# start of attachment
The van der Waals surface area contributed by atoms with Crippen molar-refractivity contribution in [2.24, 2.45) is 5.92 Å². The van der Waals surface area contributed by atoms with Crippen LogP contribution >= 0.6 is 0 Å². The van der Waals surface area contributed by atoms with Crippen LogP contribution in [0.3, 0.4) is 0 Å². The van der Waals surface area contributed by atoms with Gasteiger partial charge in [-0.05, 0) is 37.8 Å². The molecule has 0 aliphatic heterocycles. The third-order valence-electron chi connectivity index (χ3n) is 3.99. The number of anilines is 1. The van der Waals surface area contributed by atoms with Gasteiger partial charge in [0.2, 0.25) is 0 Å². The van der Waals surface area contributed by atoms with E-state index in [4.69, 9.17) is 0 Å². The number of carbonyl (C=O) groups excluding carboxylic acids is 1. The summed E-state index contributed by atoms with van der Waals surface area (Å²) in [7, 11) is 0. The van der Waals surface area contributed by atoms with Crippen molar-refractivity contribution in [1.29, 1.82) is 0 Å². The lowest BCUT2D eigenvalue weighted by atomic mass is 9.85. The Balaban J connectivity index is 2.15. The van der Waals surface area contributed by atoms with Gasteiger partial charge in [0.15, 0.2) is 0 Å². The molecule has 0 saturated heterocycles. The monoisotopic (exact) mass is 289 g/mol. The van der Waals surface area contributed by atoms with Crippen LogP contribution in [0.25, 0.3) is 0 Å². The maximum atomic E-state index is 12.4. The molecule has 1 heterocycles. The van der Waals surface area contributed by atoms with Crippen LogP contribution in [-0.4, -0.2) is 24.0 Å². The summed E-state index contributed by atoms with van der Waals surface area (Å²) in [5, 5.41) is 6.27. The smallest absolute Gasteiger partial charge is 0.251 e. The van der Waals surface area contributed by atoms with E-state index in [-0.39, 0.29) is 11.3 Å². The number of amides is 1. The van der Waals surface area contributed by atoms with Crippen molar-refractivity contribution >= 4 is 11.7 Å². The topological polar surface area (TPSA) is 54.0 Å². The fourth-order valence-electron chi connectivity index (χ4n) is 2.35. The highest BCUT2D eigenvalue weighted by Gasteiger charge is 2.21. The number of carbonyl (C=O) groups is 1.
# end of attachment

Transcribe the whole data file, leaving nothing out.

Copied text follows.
The van der Waals surface area contributed by atoms with Crippen molar-refractivity contribution in [2.24, 2.45) is 5.92 Å². The van der Waals surface area contributed by atoms with Crippen LogP contribution >= 0.6 is 0 Å². The van der Waals surface area contributed by atoms with Crippen LogP contribution in [0.3, 0.4) is 0 Å². The van der Waals surface area contributed by atoms with Gasteiger partial charge in [-0.05, 0) is 37.8 Å². The molecule has 0 aliphatic heterocycles. The third-order valence-electron chi connectivity index (χ3n) is 3.99. The number of anilines is 1. The van der Waals surface area contributed by atoms with Gasteiger partial charge in [0.2, 0.25) is 0 Å². The van der Waals surface area contributed by atoms with E-state index in [4.69, 9.17) is 0 Å². The number of carbonyl (C=O) groups excluding carboxylic acids is 1. The summed E-state index contributed by atoms with van der Waals surface area (Å²) in [7, 11) is 0. The van der Waals surface area contributed by atoms with Crippen molar-refractivity contribution in [1.29, 1.82) is 0 Å². The lowest BCUT2D eigenvalue weighted by atomic mass is 9.85. The Balaban J connectivity index is 2.15. The van der Waals surface area contributed by atoms with Gasteiger partial charge in [0.15, 0.2) is 0 Å². The molecule has 0 saturated heterocycles. The monoisotopic (exact) mass is 289 g/mol. The van der Waals surface area contributed by atoms with Crippen LogP contribution in [0.25, 0.3) is 0 Å². The maximum atomic E-state index is 12.4. The molecule has 1 heterocycles. The van der Waals surface area contributed by atoms with Crippen LogP contribution in [-0.4, -0.2) is 24.0 Å². The summed E-state index contributed by atoms with van der Waals surface area (Å²) in [5, 5.41) is 6.27. The smallest absolute Gasteiger partial charge is 0.251 e. The van der Waals surface area contributed by atoms with E-state index in [-0.39, 0.29) is 11.3 Å². The number of amides is 1. The van der Waals surface area contributed by atoms with Crippen molar-refractivity contribution >= 4 is 11.7 Å². The topological polar surface area (TPSA) is 54.0 Å². The fourth-order valence-electron chi connectivity index (χ4n) is 2.35. The highest BCUT2D eigenvalue weighted by Gasteiger charge is 2.21. The number of carbonyl (C=O) groups is 1.